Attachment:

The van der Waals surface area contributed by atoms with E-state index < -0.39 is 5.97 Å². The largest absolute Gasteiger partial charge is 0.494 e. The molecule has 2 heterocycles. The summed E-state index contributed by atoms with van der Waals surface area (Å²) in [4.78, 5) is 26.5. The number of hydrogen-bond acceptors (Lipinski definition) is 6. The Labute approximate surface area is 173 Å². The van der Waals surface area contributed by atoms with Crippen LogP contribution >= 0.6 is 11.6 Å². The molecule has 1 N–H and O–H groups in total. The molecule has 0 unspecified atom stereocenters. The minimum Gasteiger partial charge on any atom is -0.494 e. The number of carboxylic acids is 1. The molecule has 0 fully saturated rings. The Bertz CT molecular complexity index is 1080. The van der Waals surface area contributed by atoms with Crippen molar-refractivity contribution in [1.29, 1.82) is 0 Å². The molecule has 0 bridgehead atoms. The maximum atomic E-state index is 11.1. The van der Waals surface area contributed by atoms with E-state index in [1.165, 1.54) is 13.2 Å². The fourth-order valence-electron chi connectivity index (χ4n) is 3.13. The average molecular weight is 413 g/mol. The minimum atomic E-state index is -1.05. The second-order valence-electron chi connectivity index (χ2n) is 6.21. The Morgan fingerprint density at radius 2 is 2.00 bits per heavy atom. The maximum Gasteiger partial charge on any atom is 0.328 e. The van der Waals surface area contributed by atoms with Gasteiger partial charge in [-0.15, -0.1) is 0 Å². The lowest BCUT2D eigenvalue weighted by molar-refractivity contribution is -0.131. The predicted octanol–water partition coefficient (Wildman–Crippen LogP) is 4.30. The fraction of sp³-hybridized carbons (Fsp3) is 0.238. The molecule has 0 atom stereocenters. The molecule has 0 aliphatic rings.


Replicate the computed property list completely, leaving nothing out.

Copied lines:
The van der Waals surface area contributed by atoms with E-state index < -0.39 is 5.97 Å². The largest absolute Gasteiger partial charge is 0.494 e. The molecule has 2 heterocycles. The summed E-state index contributed by atoms with van der Waals surface area (Å²) in [4.78, 5) is 26.5. The number of hydrogen-bond acceptors (Lipinski definition) is 6. The Labute approximate surface area is 173 Å². The van der Waals surface area contributed by atoms with Crippen LogP contribution >= 0.6 is 11.6 Å². The molecule has 1 N–H and O–H groups in total. The molecule has 0 unspecified atom stereocenters. The minimum Gasteiger partial charge on any atom is -0.494 e. The number of carboxylic acids is 1. The molecule has 0 fully saturated rings. The Bertz CT molecular complexity index is 1080. The van der Waals surface area contributed by atoms with Crippen molar-refractivity contribution in [1.29, 1.82) is 0 Å². The molecule has 0 bridgehead atoms. The maximum atomic E-state index is 11.1. The van der Waals surface area contributed by atoms with E-state index in [1.165, 1.54) is 13.2 Å². The fourth-order valence-electron chi connectivity index (χ4n) is 3.13. The average molecular weight is 413 g/mol. The minimum atomic E-state index is -1.05. The second-order valence-electron chi connectivity index (χ2n) is 6.21. The Morgan fingerprint density at radius 2 is 2.00 bits per heavy atom. The maximum Gasteiger partial charge on any atom is 0.328 e. The van der Waals surface area contributed by atoms with Gasteiger partial charge in [-0.15, -0.1) is 0 Å². The lowest BCUT2D eigenvalue weighted by molar-refractivity contribution is -0.131. The predicted octanol–water partition coefficient (Wildman–Crippen LogP) is 4.30. The fraction of sp³-hybridized carbons (Fsp3) is 0.238. The molecule has 0 atom stereocenters. The molecule has 0 aliphatic rings.